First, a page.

I will cover the actual process of creating some assets next time…
just a little fun doodle… :)
quite a lot has happened. I did a few concepts in december, continued the story and most importantly, I managed to hire a great artist for the first ever ..
Florian Stucki aka “2838″ is going to model/sculpt the first environments, while I’ll work on texturing, shading and lighting. (and I’ll try to build the prototype in Unity in my “free time”).
…oh yes, you can quote me on that ;) especially when it comes to story, drawings, renderings, game resolution or even genitalia. But let’s start with one of the easier, PG-rated points. :)
the base resolution is maybe one of the earliest decisions a game developer has to make (well sometimes the platform makes this choice for you ;) ),…. almost everything depends on it, and many influencing factors have to be considered.
the expression to calculate the memory consumption of an image is:
X * Y * (bitdepth / 8)
in case of Visionaire the bitdepth in memory is always 32 even if you save a 24bit PNG (due to memory fragmentation issues with different bit depths, when i understood the developers correctly)
so for one background image of a game in 1280*720
(referred as 720p, or “small”HD) we get:
1280*720*(32/8)) = 3.686.400 (3.6mb)
and for one background in 1920*1080
(HD, or 1080p) we get:
1920*1080*(32/8) = 8.294.400 (8.1mb)
(1080p has a higher pixel-density by a ratio of 2.25)
(with no texture compression (it was announced for the next release of Visionaire though) if you want to know more, I can recommend Unitys online manual (“Texture2D” scroll down 3/4).
to put these numbers into perspective,
lets say your entire background consists of a beach scene with an animated ocean. Two thirds are static, but one-third needs some moving water. soo the scene including a 2 seconds animation (lets say at (stuttering) 15 frames per second) gets us:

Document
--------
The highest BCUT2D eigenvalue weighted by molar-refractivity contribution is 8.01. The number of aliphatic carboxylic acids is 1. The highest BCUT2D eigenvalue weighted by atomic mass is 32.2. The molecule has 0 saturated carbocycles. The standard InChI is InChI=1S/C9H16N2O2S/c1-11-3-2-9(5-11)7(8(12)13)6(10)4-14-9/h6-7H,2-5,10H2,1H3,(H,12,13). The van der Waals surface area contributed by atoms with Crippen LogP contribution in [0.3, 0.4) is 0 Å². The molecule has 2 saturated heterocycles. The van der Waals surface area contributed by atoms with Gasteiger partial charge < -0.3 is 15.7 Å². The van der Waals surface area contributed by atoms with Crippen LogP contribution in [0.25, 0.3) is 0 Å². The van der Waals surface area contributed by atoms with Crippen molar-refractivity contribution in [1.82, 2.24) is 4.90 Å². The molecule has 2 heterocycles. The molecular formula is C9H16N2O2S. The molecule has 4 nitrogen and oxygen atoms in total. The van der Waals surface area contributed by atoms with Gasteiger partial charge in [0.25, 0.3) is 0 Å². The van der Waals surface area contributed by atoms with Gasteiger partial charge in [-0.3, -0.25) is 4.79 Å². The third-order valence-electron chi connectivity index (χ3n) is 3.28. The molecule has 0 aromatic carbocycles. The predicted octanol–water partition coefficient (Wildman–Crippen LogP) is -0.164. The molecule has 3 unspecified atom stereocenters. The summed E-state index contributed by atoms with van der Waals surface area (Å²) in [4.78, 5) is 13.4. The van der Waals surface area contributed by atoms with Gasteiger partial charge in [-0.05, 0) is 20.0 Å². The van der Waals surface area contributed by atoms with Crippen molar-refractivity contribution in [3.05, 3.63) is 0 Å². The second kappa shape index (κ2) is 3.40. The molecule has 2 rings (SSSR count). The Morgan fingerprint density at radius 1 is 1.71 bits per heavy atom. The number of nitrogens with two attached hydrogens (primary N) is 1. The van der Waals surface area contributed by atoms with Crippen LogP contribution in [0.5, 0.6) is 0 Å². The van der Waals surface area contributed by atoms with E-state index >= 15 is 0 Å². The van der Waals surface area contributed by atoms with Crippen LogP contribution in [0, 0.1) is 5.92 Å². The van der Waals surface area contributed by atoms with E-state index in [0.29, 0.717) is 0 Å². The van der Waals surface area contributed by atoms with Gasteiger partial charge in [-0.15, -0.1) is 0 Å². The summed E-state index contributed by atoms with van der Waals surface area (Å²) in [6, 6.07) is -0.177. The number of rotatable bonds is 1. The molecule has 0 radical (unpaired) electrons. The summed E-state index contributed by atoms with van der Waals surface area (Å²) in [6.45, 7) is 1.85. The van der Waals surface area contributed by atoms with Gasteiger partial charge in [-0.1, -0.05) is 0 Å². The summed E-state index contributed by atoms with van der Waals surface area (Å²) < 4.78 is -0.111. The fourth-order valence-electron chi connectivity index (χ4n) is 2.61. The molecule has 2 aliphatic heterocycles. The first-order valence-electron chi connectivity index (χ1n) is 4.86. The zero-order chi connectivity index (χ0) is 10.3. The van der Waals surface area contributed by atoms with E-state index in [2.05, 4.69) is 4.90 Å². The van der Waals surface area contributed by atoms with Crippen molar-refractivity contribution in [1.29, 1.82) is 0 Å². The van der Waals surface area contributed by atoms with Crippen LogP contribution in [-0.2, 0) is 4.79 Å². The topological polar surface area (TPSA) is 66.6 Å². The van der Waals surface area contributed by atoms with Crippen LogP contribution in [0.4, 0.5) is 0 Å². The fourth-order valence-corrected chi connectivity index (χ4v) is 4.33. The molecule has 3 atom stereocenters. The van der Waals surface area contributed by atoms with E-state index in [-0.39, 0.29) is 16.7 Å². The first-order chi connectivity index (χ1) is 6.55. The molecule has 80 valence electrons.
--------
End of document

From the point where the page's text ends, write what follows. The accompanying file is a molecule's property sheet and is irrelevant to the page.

now, these numbers are very alerting when you think that some PCs (especially of “aged” adventure gamers :) no offense) are running with 256mb or even less video memory (I can imagine how “128mb-ers” feel to read this :) ), because we are still missing the player character, NPCs, and interface with inventory (and items).
Loading times are another factor to consider. Older harddrives peak at 30mb/s, so our example scene already takes at least 3 seconds to load, let’s keep that in mind.
lets add the rest:
resulting in about 93 mb just for the basic actions of the main character, double that when we add all pickups, and dozens of special actions (with or without set elements) So for a HD background with just one character you need 256+mb VRAM already, which was quite shocking, to tell you the truth…
at some point, you’ve probably wondered why most adventure backgrounds feel so static, so lifeless? well, granted, it’s primarily because animation is expensive ;) , but memory certainly plays a major role in it aswell…
I really need to get some designs to a “ready for production” state before christmas – the layout/modeling phase of the first sets is scheduled for january. (yay!!)
and I’ve written a short blog-article about size/memory for the past 50 years (at least it feels like it ;) )…. I’ll post it on thursday (articles about technology usually don’t age well ;) so better get it off my back )